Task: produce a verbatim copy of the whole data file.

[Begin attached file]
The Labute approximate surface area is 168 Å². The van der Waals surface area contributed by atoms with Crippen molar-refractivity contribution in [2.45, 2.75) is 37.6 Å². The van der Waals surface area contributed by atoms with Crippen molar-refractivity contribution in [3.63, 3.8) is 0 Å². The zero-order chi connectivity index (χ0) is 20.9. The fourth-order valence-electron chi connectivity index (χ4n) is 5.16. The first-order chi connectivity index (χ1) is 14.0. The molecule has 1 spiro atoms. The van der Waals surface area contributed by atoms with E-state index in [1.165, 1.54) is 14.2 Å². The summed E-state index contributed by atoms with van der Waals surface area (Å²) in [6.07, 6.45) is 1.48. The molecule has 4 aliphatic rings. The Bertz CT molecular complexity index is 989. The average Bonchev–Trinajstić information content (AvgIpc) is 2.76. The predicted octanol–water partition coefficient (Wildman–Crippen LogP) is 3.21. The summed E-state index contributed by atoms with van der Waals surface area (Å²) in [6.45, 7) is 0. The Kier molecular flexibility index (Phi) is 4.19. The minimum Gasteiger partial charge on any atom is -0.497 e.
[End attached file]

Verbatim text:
The Labute approximate surface area is 168 Å². The van der Waals surface area contributed by atoms with Crippen molar-refractivity contribution in [2.45, 2.75) is 37.6 Å². The van der Waals surface area contributed by atoms with Crippen molar-refractivity contribution in [3.63, 3.8) is 0 Å². The zero-order chi connectivity index (χ0) is 20.9. The fourth-order valence-electron chi connectivity index (χ4n) is 5.16. The first-order chi connectivity index (χ1) is 14.0. The molecule has 1 spiro atoms. The van der Waals surface area contributed by atoms with E-state index in [1.165, 1.54) is 14.2 Å². The summed E-state index contributed by atoms with van der Waals surface area (Å²) in [6.07, 6.45) is 1.48. The molecule has 4 aliphatic rings. The Bertz CT molecular complexity index is 989. The average Bonchev–Trinajstić information content (AvgIpc) is 2.76. The predicted octanol–water partition coefficient (Wildman–Crippen LogP) is 3.21. The summed E-state index contributed by atoms with van der Waals surface area (Å²) in [6.45, 7) is 0. The Kier molecular flexibility index (Phi) is 4.19. The minimum Gasteiger partial charge on any atom is -0.497 e.